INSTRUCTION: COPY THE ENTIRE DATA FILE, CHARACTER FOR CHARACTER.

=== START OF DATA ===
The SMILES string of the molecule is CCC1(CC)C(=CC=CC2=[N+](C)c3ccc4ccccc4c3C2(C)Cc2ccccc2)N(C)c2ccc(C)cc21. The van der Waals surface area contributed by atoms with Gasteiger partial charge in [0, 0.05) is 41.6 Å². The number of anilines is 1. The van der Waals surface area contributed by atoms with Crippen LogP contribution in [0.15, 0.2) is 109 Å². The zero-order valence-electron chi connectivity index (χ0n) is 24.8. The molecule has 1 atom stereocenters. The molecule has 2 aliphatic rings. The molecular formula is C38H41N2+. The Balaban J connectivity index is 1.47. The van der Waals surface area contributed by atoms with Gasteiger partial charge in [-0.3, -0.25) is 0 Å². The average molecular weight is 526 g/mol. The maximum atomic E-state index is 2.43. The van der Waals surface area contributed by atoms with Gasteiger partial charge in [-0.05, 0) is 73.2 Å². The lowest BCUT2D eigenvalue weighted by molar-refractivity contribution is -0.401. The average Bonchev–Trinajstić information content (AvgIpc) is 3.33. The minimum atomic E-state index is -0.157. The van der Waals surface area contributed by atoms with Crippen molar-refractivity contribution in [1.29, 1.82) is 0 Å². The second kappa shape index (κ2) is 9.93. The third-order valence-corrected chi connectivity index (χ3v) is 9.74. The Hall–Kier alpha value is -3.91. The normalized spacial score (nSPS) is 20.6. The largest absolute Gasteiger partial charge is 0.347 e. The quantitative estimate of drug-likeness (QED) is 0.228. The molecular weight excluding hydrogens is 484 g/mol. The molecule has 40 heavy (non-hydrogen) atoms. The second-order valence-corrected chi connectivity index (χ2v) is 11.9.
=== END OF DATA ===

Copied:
The SMILES string of the molecule is CCC1(CC)C(=CC=CC2=[N+](C)c3ccc4ccccc4c3C2(C)Cc2ccccc2)N(C)c2ccc(C)cc21. The van der Waals surface area contributed by atoms with Gasteiger partial charge in [0, 0.05) is 41.6 Å². The number of anilines is 1. The van der Waals surface area contributed by atoms with Crippen LogP contribution in [0.15, 0.2) is 109 Å². The zero-order valence-electron chi connectivity index (χ0n) is 24.8. The molecule has 1 atom stereocenters. The molecule has 2 aliphatic rings. The molecular formula is C38H41N2+. The Balaban J connectivity index is 1.47. The van der Waals surface area contributed by atoms with Gasteiger partial charge in [-0.3, -0.25) is 0 Å². The average molecular weight is 526 g/mol. The maximum atomic E-state index is 2.43. The van der Waals surface area contributed by atoms with Gasteiger partial charge in [-0.05, 0) is 73.2 Å². The lowest BCUT2D eigenvalue weighted by molar-refractivity contribution is -0.401. The average Bonchev–Trinajstić information content (AvgIpc) is 3.33. The minimum atomic E-state index is -0.157. The van der Waals surface area contributed by atoms with Crippen molar-refractivity contribution in [1.29, 1.82) is 0 Å². The second kappa shape index (κ2) is 9.93. The third-order valence-corrected chi connectivity index (χ3v) is 9.74. The Hall–Kier alpha value is -3.91. The normalized spacial score (nSPS) is 20.6. The largest absolute Gasteiger partial charge is 0.347 e. The quantitative estimate of drug-likeness (QED) is 0.228. The molecular weight excluding hydrogens is 484 g/mol. The molecule has 40 heavy (non-hydrogen) atoms. The second-order valence-corrected chi connectivity index (χ2v) is 11.9.